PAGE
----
The financialized self

We have become entrepreneurs in the era of globalization.

Each of us is a little business, left to navigate the risky world of investments and the stock market. As a consequence, the role that the state plays in the welfare of citizens has been reduced.

    image: Proxim Group

Now retirement depends on how well we strategize financial speculations. It used to be that pensions were determined by salary and years of service, now it’s risk management.

As financialized subjects, we must consider economic cost–benefit calculations as the natural criteria for evaluating life choices.

The ethos of the financialized self is one of expertise in planning and managing investments. The study of finance has become the key to success. Kyle Liao and Jonah Butovsky explain:

“In viewing their actions through the prism of financial literacy, the individual (entrepreneur) becomes personally and solely responsible for the day-to-day ‘business’ of their lives (CCPA Monitor, Nov/Dec, 2107).”

We are exposed to the machinations of capitalism. If we aren’t skilled in managing our finances, it’s not the fault of capitalism -it’s ours for not being shrewd investors. And when we seek financial advice, it’s from advisors who are also trying to claw their way to the top. We become keys to their success.

TV shows reflect the financialized self. They become grim lessons of what happens when you are not a shrewd manager. Money Moron and Til Debt Do Us Part profile the financial mistakes of ordinary families.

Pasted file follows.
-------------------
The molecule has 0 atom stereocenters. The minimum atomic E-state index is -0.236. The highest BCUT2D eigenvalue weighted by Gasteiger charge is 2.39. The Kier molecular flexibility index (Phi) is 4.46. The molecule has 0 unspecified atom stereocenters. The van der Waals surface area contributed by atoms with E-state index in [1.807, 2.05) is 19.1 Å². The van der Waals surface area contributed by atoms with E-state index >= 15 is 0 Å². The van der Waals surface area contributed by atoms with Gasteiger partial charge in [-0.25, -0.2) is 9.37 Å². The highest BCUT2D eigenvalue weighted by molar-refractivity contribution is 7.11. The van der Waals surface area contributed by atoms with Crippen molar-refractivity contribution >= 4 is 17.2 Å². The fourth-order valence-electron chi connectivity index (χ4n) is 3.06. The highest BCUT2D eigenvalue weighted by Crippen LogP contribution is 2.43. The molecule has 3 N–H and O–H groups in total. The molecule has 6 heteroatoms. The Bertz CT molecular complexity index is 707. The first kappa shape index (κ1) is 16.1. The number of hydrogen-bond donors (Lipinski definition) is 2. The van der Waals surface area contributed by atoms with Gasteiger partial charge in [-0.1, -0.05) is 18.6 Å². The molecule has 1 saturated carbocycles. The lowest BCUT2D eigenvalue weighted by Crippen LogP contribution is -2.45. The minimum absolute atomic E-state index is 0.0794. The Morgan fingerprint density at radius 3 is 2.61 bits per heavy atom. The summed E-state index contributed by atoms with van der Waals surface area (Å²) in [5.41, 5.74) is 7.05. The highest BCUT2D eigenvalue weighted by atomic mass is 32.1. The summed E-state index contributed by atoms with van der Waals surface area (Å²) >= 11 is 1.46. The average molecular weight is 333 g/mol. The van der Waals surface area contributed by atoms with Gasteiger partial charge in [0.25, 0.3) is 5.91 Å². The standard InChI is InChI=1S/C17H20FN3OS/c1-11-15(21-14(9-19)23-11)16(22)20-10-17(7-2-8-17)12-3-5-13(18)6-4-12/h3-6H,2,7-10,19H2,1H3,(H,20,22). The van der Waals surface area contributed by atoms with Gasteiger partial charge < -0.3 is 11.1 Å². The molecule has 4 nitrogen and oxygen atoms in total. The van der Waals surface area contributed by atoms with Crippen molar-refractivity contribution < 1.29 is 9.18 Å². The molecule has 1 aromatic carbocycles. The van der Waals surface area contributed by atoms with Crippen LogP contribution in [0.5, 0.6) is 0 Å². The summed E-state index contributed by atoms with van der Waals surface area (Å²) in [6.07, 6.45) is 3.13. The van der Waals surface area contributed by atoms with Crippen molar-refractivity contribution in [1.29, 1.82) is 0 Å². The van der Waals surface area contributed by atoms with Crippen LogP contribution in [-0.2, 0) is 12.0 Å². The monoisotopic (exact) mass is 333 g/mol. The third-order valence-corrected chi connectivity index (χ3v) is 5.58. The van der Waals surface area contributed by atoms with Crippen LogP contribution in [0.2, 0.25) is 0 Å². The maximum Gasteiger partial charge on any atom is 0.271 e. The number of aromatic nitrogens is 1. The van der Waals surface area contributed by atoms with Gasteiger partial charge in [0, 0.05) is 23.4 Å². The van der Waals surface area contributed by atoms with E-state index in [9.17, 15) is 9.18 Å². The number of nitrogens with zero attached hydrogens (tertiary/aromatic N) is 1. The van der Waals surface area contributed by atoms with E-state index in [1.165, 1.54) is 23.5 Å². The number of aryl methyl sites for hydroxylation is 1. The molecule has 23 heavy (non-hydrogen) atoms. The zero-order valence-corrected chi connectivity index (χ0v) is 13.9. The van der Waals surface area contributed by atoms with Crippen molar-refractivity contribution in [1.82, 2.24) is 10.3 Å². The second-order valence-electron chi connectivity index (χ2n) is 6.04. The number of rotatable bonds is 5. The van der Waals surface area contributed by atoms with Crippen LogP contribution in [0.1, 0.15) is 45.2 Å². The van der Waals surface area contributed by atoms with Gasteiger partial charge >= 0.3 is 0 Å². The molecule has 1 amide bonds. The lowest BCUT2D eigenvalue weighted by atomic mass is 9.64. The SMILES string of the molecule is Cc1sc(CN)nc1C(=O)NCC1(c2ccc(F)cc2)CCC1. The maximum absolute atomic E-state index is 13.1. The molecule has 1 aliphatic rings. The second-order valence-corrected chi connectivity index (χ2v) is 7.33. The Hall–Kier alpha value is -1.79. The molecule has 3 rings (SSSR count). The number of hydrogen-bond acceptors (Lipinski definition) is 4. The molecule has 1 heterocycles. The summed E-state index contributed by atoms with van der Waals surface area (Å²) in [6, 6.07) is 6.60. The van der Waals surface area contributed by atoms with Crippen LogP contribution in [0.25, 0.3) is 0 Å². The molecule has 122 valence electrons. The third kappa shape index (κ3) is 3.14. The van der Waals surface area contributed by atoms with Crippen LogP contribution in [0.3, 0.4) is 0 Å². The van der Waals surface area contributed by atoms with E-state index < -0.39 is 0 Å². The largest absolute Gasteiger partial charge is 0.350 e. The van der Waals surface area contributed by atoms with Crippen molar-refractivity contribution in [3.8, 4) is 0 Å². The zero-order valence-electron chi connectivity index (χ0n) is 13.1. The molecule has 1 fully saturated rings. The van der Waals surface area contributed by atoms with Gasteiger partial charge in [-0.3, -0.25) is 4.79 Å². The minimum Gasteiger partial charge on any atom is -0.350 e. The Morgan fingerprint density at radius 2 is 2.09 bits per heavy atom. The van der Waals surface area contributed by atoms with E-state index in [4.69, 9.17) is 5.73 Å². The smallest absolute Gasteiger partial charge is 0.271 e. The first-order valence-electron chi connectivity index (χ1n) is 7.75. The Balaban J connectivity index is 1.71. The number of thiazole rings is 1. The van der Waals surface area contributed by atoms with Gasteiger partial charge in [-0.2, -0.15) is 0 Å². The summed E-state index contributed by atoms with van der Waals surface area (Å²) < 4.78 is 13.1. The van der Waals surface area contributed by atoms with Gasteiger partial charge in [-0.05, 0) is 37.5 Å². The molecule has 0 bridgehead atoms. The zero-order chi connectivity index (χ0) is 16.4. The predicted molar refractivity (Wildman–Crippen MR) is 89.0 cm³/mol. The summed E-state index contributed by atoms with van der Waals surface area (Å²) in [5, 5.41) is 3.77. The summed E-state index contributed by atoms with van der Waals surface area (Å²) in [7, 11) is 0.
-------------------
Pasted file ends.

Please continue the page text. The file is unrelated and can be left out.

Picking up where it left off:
In CBC’s Dragon’s Den, aspiring entrepreneurs pitch business and investment ideas to a panel of venture capitalists (“Dragons”) in the hope of securing business financing and partnerships. U.S., contestants competed for a one-year $250,000 contract to run one of Donald Trump’s companies in The Apprentice. Trump’s pretence as an astute entrepreneur propelled him to the presidency.

The message in both shows is obvious: We, the clever people who have made it to the top, will judge you poor schmucks and your pathetic ideas. The format reminds me of the movie They Shoot Horses Don’t They? in which the lives of a group of contestants intertwine in an inhumanely gruelling dance marathon that is rigged for all to fail.

Of course, the rich are not always that clever. In the Great Recession of 2008, the geniuses who invented dubious investments brought the world to the brink of financial collapse. We, the reluctant citizen entrepreneurs, paid the price. The TSX lost 35 per cent of its value and it took five years just to get back where we started.

With interest rates so low on savings, and with wages that haven’t kept up with inflation, we have little option but to compete in the grim dance of capitalism. The FIRE industries (finance, insurance, and real estate) play the tunes.

Films, biographies, novels, television shows and online content about finance and financiers (lionized or demonized) are more popular than ever.

The inescapable logic of finance shapes public policy and social institutions, from hospitals and schools to scientific research labs, where the prime dictum is ‘risk management,’ ‘return on investment,’ and ‘market efficiency.’ The benefits of pure scientific research are abandoned.

The evolution into financialized citizens has had a profound effect on society. It reduces cooperation and treats everyone as competitors in the marketplace.

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